Standards Academy Grades 3 & 4 Day 4. Welcome Back. Reflection on yesterday: 4 Point Evaluation Parking Lot . Objectives. Understand a variety of types and purposes of assessment . Create formative assessments . Understand the fluency requirements of 3 rd and 4 th grade.
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Grades 3 & 4
Reflection on yesterday:
On sticky notes, write about a type of assessment you give, include a brief description. Use a new note for each type of assessment.
Silently put all of your notes on the group’s chart paper.
Still silently: As a group organize your stickys into natural categories. As long as you do not talk, feel free to move any post-it note to any place. Move yours, and those of others, and feel free to do this. Do not be offended if someone moves one of your sticky notes.
Organize the categories into nice columns, as a group converse about the columns and come up with a name for each one.
Your team is now going to sort various assessments. Each assessment has three cards associated with it.
For example let’s look at multiple choice
Effective Assessment T-Chart
Think about a time in your life when you were evaluated or assessed on a task or assignment and felt like you did NOT receive useful or accurate information back relating to your mastery of the project or skill.
Create a T-Chart list all the characteristics of that ineffective assessment down one side of the chart.
In contrast, think about a time in your life when you were evaluated or assessed on a task or assignment and felt like you DID receive useful or accurate information back relating to your mastery of the project or skill.
Complete the opposite column. So what’s the difference?
Consider what you discovered through your own experiences in assessment when addressing the following questions with a partner:
1. What is the definition of assessment?
2. What do we assess in mathematics?
3. What are the purposes of assessment?
4. How is assessment useful for teachers?
5. How is assessment useful for students?
6. What methods are used for assessment?
7. When do we assess?
Formative Self Assessment
Formative Self Assessment
Other Ideas for QUICK
you already have…..
Math Expressions 4th Grade
Go Math 3rd Grade
Infographic Gallery Stroll
It’s your turn to put it all
On a piece of paper write your own definition of math fluency.
Turn to a partner and share what you have in common what is different?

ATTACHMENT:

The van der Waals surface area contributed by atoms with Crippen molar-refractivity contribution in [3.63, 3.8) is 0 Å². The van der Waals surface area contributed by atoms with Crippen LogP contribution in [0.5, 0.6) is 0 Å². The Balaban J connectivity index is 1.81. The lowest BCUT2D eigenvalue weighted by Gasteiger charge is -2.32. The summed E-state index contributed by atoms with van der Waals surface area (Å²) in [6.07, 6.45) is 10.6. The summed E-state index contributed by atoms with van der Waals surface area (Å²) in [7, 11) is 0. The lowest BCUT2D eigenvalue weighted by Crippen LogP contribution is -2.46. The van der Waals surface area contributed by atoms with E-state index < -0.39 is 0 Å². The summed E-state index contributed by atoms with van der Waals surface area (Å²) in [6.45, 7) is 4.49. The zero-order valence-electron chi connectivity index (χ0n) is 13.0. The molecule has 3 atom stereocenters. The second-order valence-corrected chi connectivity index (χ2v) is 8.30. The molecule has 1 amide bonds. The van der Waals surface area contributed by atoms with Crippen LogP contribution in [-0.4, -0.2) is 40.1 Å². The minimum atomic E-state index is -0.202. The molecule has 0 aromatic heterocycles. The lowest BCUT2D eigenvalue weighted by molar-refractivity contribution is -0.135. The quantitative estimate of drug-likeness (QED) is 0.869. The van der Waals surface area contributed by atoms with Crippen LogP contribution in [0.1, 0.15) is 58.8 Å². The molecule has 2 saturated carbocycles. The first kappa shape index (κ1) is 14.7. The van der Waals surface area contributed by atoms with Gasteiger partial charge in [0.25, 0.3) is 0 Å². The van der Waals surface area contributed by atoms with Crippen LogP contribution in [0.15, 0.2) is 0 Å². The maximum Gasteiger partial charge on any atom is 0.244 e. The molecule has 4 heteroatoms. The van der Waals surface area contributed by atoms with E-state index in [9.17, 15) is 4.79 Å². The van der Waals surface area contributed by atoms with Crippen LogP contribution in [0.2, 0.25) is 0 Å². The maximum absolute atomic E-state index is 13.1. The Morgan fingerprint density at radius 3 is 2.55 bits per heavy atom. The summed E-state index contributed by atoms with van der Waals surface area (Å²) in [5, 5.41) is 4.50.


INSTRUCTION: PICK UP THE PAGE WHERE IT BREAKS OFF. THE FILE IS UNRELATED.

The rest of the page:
The word fluent is used in the standards to mean fast and accurate. Fluency involves a mixture of just knowing some answers, knowing some answers from patterns, and knowing some answers from the use of strategies.”
“Procedural Fluency refers to knowledge of procedures, knowledge of when and how to use them appropriately and skill in performing them flexibly, accurately and efficiently.”
Drill is extremely limited in terms of developing fluency. Building meaning through mental strategies, practice with using efficient mental strategies and making connections between various derived fact strategies has consistently shown to increase fluency. More importantly, students using derived fact strategies are able to transfer and retain their knowledge long-term more effectively than students using memorization and drill.
(Baroody, 1985; Brownell, 1935; Dawson & Ruddell, 1955; Fuson, 1992; Henry & Brown, 2008); Thornton, 1978)
How does this change your definition of fluency?
What do you agree with?
What do you want to argue?
What do you want to incorporate into your practice?
A Case for Derived Facts and Strategies
Relying on memorization alone students would have to memorize 100 different facts!
Using the commutative property alone will leave 55 facts to memorize!
Using anchor facts alone student will still need to memorize 36 facts!
Using derived facts alone student will still need to memorize 39 facts!
(Double Double & 5 Plus One More)
When flexibly combining multiple strategies there are very few if any facts to memorize!
Double and Double again
4 x 6 = (2x6) + (2x6)
= 12 + 12
Try 4 x 9
Half then double
6 x 8 = (3x8) + (3x8)
= 24 + 24
Try: 6 x 6
Double and one more set
3 x 7 = (2x7) + 7
= 14 + 7
Try: 3 x 9
7 x 6 = (5x6) + (2x6)
= 30 + 12
Try: 8 x 8
On your grid paper, draw a few 7 x 12 arrays.
Think of some easy, related facts that would help
you solve 7 x 12 if you didn’t know the answer.
Use your grid paper arrays to draw what these
facts strategies would look like if you ‘sliced’ or
‘split’ or ‘added to’ your arrays.
Text Rendering Protocol
Wrap Up & Reflect